“I felt absolute disbelief, let down, lied to, and that I had been mistrusted by not being told the truth and had my life living a lie…all these emotions and reactions seem[ed] to join together”


Slide13 l.jpg

2

Normative expectations

and

Justice


Slide14 l.jpg

Karla, LDA age 40 – 3 yrs since disclosure

“obsessed with the unfairness of state-sanctioned laws that prevented me from access to my original birth certificate…[and] shocked when my progressive thinking friends and colleagues did not see [the unfairness of this type of secrecy]…as self-evident, and were completely unfazed by this, and also by donor issues as well…”

Beth LDDO age 40 – 13 yrs since disclosure

Beth comments on the lies that had been told by her mother –

“She’d lied on my medical forms…you lied, I said, you lied”

Markus LDA age 47 – 19 yrs since disclosure

“I had fair skin and didn’t know I was of aboriginal descent”


Slide15 l.jpg

3

Personal agency is disrupted

  • Philosopher Susan Brison (p.23) comments on how enormously difficult it can be to

  • “regain[ing] one's voice, one's subjectivity, after one has been reduced to silence, to the status of an object, or worse, made into someone else's speech, an instrument of another's agency”.

Brison, S. J. (1997). Outliving oneself: trauma, memory, and personal identity. In D. T. Meyers (Ed.), Feminists rethink the self. Boulder, Colorado: Westview Press.


Slide16 l.jpg

Rosemary LDA age 55 - 29yrs since disclosure

“growing up I always felt there was something [missing] but a story was always fabricated to answer my questions”

Heather LDDO age 42 – 24 yrs since disclosure

“everything I’d lived and thought I full understood through one identity, I began to second guess with half of my identity missing”.

“It actually answered many questions that I had simply shrugged off in the past”

Cameron LDA age 45 – 14yrs since disclosure

“so much of my life now makes sense. During childhood…I ‘knew’ something was very wrong with the picture I was living in – something was definitely not right…[I] internalised the wrong and made it about me”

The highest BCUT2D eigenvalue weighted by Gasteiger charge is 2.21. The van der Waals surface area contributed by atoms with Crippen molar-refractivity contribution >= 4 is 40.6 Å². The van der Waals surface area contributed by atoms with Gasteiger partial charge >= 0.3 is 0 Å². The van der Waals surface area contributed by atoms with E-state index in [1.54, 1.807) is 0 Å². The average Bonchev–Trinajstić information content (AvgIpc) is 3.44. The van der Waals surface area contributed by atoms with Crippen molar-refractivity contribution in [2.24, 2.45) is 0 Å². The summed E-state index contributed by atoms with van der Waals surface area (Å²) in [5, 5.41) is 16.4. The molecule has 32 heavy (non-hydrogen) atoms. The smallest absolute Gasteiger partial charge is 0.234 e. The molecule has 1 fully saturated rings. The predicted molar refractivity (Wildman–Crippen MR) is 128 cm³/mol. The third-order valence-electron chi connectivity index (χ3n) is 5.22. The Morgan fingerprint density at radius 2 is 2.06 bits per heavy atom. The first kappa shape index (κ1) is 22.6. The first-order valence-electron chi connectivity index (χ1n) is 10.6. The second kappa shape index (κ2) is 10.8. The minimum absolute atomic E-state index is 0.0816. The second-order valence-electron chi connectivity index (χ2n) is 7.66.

Slide17 l.jpg

4

Affirmation of equal status

and equal rights


Slide18 l.jpg

Sally LDA age 47 – 8 yrs since disclosure

“She [government worker] was not empathic, supportive or understanding: she just pushed my original birth certificate…across the counter and said…this is you…[I also] found it impossible to get any information in Australia about late discovery adoption.

Ursula LDDO age 53 – 12 years since disclosure

“…lack of respect for my missing genetic origins shown by society, the medical profession…the government and those who had personally sanctioned and enabled my artificial conception”


Slide19 l.jpg

Preliminary findings

Late discoverers of both adoptive and donor offspring status are having difficulty regaining self-respect, trusting again, feeling hope, feeling safe or forgiving…

“to fail to confirm the [victim’s] sense of wrong is itself another wrong” (Walker, 2006 p.20).

Moral repair demands recognition and acknowledgment

  • that the intentional concealment of genetic origins is a legitimate matter for concern

    • being willing to listen is validating

    • the ability to tell or to have wrong acknowledged by others is vindicating

  • that an injustice occurred when information about their genetic origins was intentionally concealed from them


Slide20 l.jpg

  • Late discovery experiences will continue...

    • Up to 2/3rds of all donor offspring are not being told of their origins


Slide21 l.jpg

Identity Crisis

My other self is musing

on the person I should be

if only there had been a chance

To find a proper me.

But who am I? Where am I from?

My life is all at sea,

From being trapped inside a lie,

A false identity.

Christine Whipp, LDDO

[with permission]


  • Login